Fans of Gail Godwin have cause for celebration with the publication of her new novel, Evensong, the sequel to her bestseller, Father Melancholy's Daughter (1990).

When readers left Margaret Gower, she had applied to seminary and was planning a career in the clergy, like her beloved father. In Godwin's sequel, Margaret has realized her dream and is serving as rector of All Saints High Balsam Episcopal Church located in the Highlands area of western North Carolina. Her husband and fellow priest Adrian Bonner is the acting headmaster at a private school for disaffected teenagers.

Evensong chronicles the events of Advent, 1999 that season of spiritual expectation in the Church calendar beginning on the last Sunday in November and lasting until Christmas. At the close of the millennium, High Balsam, a town that claims to be four thousand feet above the cares of the world, has more than its share of problems. Residents are worried about a recent shooting which has heightened tensions between the year-round locals and the wealthy people of property who spend their summers in the mountain resort town.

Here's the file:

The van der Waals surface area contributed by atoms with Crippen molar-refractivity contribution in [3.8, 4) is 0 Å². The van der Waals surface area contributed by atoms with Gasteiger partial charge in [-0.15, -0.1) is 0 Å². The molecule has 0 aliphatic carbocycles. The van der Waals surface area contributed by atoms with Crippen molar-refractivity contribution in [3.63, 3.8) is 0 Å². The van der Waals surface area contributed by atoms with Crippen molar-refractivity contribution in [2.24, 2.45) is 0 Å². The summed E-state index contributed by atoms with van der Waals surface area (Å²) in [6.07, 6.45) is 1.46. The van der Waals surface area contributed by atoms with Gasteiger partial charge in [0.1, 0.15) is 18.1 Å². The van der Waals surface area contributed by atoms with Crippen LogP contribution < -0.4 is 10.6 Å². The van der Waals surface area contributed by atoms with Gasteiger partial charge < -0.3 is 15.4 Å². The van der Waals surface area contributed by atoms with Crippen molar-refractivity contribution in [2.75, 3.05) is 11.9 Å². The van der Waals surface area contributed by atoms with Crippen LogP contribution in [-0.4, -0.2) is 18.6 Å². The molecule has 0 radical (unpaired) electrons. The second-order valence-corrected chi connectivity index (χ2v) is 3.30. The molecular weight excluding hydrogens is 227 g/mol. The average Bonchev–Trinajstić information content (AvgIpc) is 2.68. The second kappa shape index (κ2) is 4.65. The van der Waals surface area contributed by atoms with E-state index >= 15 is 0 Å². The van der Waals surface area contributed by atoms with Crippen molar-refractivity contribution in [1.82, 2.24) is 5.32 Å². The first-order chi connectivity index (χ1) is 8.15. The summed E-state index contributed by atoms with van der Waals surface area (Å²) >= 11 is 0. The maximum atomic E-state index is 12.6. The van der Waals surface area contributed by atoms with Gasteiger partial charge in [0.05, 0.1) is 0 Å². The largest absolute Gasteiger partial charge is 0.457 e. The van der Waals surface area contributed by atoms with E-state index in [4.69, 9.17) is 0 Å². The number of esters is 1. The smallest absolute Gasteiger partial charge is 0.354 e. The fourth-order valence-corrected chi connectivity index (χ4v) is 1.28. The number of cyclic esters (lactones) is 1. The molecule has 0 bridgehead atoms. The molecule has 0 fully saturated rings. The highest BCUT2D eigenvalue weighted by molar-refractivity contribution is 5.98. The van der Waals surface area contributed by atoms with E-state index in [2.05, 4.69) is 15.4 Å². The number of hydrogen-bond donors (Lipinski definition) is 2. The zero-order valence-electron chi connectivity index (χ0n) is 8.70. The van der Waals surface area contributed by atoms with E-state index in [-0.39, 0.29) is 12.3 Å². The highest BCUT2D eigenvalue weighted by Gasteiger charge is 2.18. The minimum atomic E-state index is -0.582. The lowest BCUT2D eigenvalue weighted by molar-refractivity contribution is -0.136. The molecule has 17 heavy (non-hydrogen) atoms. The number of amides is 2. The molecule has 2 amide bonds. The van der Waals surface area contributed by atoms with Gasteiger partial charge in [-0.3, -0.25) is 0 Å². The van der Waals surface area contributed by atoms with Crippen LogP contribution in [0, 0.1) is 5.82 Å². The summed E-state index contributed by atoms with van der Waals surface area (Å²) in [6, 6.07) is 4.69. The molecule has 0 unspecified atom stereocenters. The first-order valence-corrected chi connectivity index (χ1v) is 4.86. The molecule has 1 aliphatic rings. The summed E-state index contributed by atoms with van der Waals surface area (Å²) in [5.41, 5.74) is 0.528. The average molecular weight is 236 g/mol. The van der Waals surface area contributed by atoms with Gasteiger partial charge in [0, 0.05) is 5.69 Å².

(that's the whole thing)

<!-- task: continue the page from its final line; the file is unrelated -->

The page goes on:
Unemployment has further heightened the extremes of have and have-not, and the young pastor finds her formerly peaceful parish in turmoil. Add to this upheaval the arrival of three newcomers to High Balsam, and Pastor Margaret's life becomes more complicated than she can handle.

In Evensong, Gail Godwin chronicles the collision course of conflicting economic, social, and spiritual interests which confront High Balsam (and America) at the dawn of the third millennium. She writes with characteristic compassion and insight about the complexities of family ( an inextricable knot of messes and blessings ) and the mysteries of faith (how redemptive people can come to us in the unlikeliest of shapes ). And, she brings to maturity one of her most enduring characters: Margaret Gower Bonner, a woman who, like her father, lived by the grace of daily obligation. Linda Shull writes a column for The Leader in Charlotte, North Carolina.

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